I recently lost my dear friend, Paco. He was a Black Labrador/Dachshund mix, who was rescued from “dead dog” beach in Puerto Rico in 2007. Paco had great longevity genes, reaching the ripe old age of 17. He was 5 years old when I adopted him. I am sharing my early journey with Paco because his behaviors and my methods of resolution may be useful to others. Also, it is a sort of tribute to my dear boy, who brought fun, love, and joy to me and everyone who knew him. This article is the first of three and describes an initial priority for Paco’s training: remaining calm in the presence of my two cats, Bootsie and Socks. Not only was I concerned for the cats’ safety, but I wanted to remove opportunities for Paco to learn that tormenting them was a form of entertainment.
“Sit and Wait”
For optimal management, Paco always had his 6-foot nylon leash attached and dragging. Most dogs offer to sit, and Paco was no exception. Using the dog’s natural love of working and foraging for food, we dispensed with the food bowl. Every time that Paco sat – whether he volunteered, or I asked him, he “earned” a piece of his dry kibble. As you can imagine, he sat often! Time to change the game rules just a bit. Next up was giving him a few seconds to anticipate the forthcoming kibble rather than giving in to instant gratification. We gave a word to that behavior: “wait”. Over the next few days, we used the word “wait” and increased the time (as appropriate) before delivering the food. This practice set Paco up to pay lots of attention to me: I am the food source. Remember this was early in our relationship. The food source is critical! I was teaching Paco that it is worth his while to pay more attention to me than to the cats.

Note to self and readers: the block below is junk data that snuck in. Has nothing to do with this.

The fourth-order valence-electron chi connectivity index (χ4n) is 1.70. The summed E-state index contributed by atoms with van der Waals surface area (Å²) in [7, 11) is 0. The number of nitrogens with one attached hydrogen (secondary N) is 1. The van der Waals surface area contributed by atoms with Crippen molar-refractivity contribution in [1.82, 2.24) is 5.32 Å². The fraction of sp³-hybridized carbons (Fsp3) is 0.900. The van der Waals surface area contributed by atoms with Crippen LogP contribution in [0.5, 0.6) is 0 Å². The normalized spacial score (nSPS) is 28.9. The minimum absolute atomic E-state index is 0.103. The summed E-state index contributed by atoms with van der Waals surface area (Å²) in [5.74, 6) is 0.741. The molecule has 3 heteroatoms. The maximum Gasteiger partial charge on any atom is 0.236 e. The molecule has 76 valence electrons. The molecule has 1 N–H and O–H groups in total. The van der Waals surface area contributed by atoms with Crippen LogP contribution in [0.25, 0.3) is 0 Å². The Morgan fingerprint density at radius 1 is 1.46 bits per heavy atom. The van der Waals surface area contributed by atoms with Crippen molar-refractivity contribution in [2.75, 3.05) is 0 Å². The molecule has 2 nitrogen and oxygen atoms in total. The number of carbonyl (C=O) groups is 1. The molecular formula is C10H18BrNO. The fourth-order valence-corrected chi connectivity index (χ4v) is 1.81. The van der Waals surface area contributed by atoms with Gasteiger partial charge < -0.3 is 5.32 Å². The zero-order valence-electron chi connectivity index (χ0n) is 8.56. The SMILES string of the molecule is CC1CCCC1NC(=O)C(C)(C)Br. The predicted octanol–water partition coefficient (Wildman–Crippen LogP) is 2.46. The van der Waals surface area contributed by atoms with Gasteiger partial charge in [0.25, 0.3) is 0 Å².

Time to Test It
Now that I had some tools in the box, we were ready to roll out our “sit and wait” training. Bootsie and Socks were indoor/outdoor kitties who loved to troll about the backyard. We have woods behind our house. Lots of little critters…… Setting up for success, Paco and I posted ourselves on the patio. He was leashed, and I had kibble in my pocket. I maintained my foot on his leash to assure as few errors as possible. Keeping a tolerable distance between Paco and the cats, I used bites of kibble to reinforce his calm demeanor while watching them. I could also reinforce his checking back in with me rather than choosing to fixate on them.
Over time, I used this “sit and wait” cue chain to provide Paco with information and a directive when the cats were present. Not only did we practice this exercise in all parts of our home, but we worked our distance closer to the cats. Next steps included dropping the leash to proof Paco’s response to “sit and wait”. He consistently refrained from interacting with the cats. I used gradual adjustments in the food reinforcement schedule to generalize and maintain these behaviors.
This Is Working!
Many repetitions create behavior patterns and expectations. With all the practice, Paco came to anticipate that I would ask him to “sit and “wait” when the cats were nearby. The cats also came to feel safe: they could walk by Paco, and he would not charge at them. An exchange of glances worked: the cats would look at me, then Paco, then the door. I asked Paco to “sit and wait”. By then, Bootsie and Socks understood those words, too. The coast is clear!
Copyright © Kimberly B. Mandel CPDT-KA, 2020 all rights reserved
Kimberly Mandel Canine Behavior and Training LLC